Fort Hood Trial: Shooter Nidal Hasan to Represent Himself, Cross-Examine His Own Victims
Maj. Nidal Malik Hasan, the Army psychiatrist charged with 13 counts of premeditated murder in the deadly shooting rampage at Fort Hood in 2009, had his request to dismiss his legal counsel approved by Judge Col. Tara A. Osborn Monday so that he may represent himself at court martial July 1. The move makes little sense for his defense, and may indicate that Hasan plans on using the courtroom as a platform to make a spectacle rather than to prove his innocence.
Accused of killing 13 people and wounding 32 others at For Hood in November 2009, Hasan faces the death penalty in a case that has long been delayed by pre-trial motions often won by his defense team. Lt. Col. Kris R. Poppe, the attorney removed from the case, had been representing Hasan for three years and successfully dismissed a judge for alleged bias and managed to reverse a ruling that would have required Hasan to shave his beard.
It is unclear why Hasan has decided to release his court-appointed counsel. He had already released a civilian lawyer in July 2011, John P. Galligan, who said he believed that Hasan could represent himself. "I think it's more important that his constitutional right to represent himself be honored than to force a defense team to represent him against his wishes," he said. "I think the judge will be duty-bound to honor the request."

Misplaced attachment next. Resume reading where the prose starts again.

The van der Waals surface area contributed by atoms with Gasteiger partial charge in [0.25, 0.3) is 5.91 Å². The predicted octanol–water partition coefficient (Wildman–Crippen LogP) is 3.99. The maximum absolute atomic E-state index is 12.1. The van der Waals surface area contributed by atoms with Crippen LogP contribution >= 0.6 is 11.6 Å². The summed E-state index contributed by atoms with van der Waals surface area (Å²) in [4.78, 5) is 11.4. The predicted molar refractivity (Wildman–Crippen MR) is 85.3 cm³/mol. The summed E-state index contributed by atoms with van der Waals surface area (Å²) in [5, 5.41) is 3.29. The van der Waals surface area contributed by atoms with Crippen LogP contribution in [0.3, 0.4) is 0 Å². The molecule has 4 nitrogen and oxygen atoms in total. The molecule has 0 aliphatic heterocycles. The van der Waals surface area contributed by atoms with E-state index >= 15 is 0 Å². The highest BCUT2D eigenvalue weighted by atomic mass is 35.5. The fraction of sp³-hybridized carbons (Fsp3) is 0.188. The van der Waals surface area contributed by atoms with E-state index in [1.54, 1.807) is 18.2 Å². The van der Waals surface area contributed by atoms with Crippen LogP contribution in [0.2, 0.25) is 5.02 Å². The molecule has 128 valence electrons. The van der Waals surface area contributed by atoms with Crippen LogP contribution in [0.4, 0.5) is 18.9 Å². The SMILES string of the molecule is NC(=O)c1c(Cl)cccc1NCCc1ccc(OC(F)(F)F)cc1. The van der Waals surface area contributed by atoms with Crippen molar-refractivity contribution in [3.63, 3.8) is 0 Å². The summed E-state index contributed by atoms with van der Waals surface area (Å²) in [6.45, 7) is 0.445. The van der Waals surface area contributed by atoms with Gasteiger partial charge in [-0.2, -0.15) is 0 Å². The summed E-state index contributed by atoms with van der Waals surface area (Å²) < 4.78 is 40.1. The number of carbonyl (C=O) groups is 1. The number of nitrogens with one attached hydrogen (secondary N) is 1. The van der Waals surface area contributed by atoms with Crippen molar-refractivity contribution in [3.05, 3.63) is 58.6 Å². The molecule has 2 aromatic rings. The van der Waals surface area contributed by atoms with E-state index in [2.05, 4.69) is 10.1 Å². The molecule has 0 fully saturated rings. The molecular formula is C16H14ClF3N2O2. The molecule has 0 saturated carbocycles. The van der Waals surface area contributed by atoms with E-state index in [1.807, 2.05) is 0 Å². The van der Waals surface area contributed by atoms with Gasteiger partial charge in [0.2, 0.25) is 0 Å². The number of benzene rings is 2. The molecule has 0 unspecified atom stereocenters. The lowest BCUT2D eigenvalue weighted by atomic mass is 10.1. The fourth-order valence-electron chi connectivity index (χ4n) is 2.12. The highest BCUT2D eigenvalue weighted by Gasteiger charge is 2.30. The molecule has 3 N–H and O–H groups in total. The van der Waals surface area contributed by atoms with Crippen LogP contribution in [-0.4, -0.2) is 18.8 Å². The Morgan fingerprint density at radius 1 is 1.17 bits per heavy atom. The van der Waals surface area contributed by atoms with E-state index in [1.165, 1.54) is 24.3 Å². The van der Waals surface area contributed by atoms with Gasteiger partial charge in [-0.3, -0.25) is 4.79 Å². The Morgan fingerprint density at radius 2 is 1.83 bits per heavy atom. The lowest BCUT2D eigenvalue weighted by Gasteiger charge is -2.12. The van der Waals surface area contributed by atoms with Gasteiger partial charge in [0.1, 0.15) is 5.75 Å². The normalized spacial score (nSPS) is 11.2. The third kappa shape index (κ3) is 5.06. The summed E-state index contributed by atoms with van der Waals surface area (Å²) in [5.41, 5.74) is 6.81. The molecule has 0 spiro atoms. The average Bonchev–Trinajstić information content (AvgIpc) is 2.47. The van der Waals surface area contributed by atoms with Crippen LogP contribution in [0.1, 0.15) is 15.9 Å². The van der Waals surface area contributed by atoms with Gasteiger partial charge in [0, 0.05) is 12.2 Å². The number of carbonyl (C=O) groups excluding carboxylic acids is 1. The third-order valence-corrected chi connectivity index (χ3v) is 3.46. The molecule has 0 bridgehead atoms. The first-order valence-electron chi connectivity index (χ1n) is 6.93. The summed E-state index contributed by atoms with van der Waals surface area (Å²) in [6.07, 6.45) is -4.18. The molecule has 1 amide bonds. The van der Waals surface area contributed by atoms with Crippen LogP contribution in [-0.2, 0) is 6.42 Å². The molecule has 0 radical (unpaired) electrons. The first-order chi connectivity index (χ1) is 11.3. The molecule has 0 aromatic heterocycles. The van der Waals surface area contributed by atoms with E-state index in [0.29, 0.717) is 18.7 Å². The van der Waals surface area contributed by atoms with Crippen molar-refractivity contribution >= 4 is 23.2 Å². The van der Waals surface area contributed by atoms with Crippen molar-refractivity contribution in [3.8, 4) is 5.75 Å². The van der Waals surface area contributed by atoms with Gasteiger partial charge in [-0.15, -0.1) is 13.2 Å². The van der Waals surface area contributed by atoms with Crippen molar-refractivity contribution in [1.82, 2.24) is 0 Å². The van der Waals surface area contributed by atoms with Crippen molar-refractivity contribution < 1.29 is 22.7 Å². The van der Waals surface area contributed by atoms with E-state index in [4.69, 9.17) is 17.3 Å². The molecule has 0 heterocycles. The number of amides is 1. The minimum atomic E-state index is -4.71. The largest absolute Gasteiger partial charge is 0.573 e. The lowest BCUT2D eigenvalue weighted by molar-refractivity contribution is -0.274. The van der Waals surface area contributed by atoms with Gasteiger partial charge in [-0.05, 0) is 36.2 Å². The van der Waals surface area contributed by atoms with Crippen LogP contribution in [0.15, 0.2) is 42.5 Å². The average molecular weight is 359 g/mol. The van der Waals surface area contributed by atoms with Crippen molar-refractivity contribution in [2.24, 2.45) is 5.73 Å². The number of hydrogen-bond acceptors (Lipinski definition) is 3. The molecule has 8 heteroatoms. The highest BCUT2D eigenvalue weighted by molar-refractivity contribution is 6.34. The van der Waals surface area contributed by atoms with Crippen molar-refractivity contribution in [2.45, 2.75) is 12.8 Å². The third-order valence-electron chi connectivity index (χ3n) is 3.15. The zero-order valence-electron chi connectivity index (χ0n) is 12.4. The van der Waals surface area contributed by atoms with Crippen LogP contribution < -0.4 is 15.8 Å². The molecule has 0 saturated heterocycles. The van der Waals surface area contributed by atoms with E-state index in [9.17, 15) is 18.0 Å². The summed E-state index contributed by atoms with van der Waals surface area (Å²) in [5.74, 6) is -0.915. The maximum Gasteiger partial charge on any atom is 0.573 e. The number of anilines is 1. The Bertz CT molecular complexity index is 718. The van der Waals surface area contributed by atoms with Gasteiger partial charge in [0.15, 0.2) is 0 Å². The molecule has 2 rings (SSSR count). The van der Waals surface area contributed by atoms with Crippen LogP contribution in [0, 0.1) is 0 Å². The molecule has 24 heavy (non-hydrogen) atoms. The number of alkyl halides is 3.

Before the judge approved the request, Hasan had to undergo both psychological and physical evaluations the judge approved. Judge Osborn wanted to know that Major Hasan, who was shot during the attack and is paralyzed below the chest, would be able to sit for long period of time at trial.
Given that Hasan would be better represented by professional attorneys, some fear that this move means the major has given up and hopes only to use the trial as a platform promote his radical Islamic beliefs.
"One possibility is that he wants to use this trial as a platform, and he wants to make a spectacle of it," said Geoffrey S. Corn, a former Army prosecutor. "Let's remember, this is a guy who has manifested his hatred for the institution that is trying him and defending him, the Army. I personally think that's been the motive for the beard all along. It's his one way to manifest his personal opposition to being in the Army. Maybe this is just part of that mentality."
As a result of this ruling Hasan will be involved in the selection of jurors beginning Wednesday, and come trial, will be able to cross-examine witnesses, including some of his victims if they are called to testify.
Despite the risk of Major Hasan making a show of the proceedings, there is hope that with the trial finally underway four years after the shootings, the trial will conclude swiftly so that the jury may decide on whether or not Hasan is guilty and will be executed.